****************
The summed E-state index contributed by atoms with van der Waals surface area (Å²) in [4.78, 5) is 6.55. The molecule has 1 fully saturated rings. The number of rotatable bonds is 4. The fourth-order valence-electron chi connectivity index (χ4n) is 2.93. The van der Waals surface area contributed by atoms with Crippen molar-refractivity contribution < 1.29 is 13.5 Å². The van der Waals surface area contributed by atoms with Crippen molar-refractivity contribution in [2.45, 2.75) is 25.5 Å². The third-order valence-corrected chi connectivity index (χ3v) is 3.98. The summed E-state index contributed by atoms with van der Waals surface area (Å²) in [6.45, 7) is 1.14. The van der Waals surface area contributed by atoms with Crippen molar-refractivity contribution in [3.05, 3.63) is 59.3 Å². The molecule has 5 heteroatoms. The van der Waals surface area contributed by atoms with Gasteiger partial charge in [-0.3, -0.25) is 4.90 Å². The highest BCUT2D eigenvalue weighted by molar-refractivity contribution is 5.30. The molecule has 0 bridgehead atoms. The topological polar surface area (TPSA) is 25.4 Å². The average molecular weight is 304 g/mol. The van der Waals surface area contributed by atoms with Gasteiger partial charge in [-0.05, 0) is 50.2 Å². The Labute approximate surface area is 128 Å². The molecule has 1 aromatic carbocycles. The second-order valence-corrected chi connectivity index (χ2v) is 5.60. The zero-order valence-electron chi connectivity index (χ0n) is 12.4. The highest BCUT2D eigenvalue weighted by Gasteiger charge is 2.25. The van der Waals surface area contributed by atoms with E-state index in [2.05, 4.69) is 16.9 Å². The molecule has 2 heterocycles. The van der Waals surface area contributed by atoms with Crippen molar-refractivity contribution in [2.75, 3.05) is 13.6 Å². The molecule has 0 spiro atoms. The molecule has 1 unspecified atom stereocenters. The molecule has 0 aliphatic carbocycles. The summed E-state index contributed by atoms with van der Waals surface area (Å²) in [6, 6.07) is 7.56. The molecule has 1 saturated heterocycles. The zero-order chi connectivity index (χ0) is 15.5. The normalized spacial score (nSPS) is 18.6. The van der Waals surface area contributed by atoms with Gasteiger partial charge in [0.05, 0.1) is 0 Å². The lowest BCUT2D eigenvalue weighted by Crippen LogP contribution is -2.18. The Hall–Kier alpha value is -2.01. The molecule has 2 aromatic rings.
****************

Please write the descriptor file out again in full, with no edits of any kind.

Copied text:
The summed E-state index contributed by atoms with van der Waals surface area (Å²) in [4.78, 5) is 6.55. The molecule has 1 fully saturated rings. The number of rotatable bonds is 4. The fourth-order valence-electron chi connectivity index (χ4n) is 2.93. The van der Waals surface area contributed by atoms with Crippen molar-refractivity contribution < 1.29 is 13.5 Å². The van der Waals surface area contributed by atoms with Crippen molar-refractivity contribution in [2.45, 2.75) is 25.5 Å². The third-order valence-corrected chi connectivity index (χ3v) is 3.98. The summed E-state index contributed by atoms with van der Waals surface area (Å²) in [6.45, 7) is 1.14. The van der Waals surface area contributed by atoms with Crippen molar-refractivity contribution in [3.05, 3.63) is 59.3 Å². The molecule has 5 heteroatoms. The van der Waals surface area contributed by atoms with Gasteiger partial charge in [-0.3, -0.25) is 4.90 Å². The highest BCUT2D eigenvalue weighted by molar-refractivity contribution is 5.30. The molecule has 0 bridgehead atoms. The topological polar surface area (TPSA) is 25.4 Å². The average molecular weight is 304 g/mol. The van der Waals surface area contributed by atoms with Gasteiger partial charge in [-0.05, 0) is 50.2 Å². The Labute approximate surface area is 128 Å². The molecule has 1 aromatic carbocycles. The second-order valence-corrected chi connectivity index (χ2v) is 5.60. The zero-order valence-electron chi connectivity index (χ0n) is 12.4. The highest BCUT2D eigenvalue weighted by Gasteiger charge is 2.25. The van der Waals surface area contributed by atoms with E-state index in [2.05, 4.69) is 16.9 Å². The molecule has 2 heterocycles. The van der Waals surface area contributed by atoms with Crippen molar-refractivity contribution in [2.75, 3.05) is 13.6 Å². The molecule has 0 spiro atoms. The molecule has 1 unspecified atom stereocenters. The molecule has 0 aliphatic carbocycles. The summed E-state index contributed by atoms with van der Waals surface area (Å²) in [6, 6.07) is 7.56. The molecule has 1 saturated heterocycles. The zero-order chi connectivity index (χ0) is 15.5. The normalized spacial score (nSPS) is 18.6. The van der Waals surface area contributed by atoms with Gasteiger partial charge in [0.05, 0.1) is 0 Å². The lowest BCUT2D eigenvalue weighted by Crippen LogP contribution is -2.18. The Hall–Kier alpha value is -2.01. The molecule has 2 aromatic rings.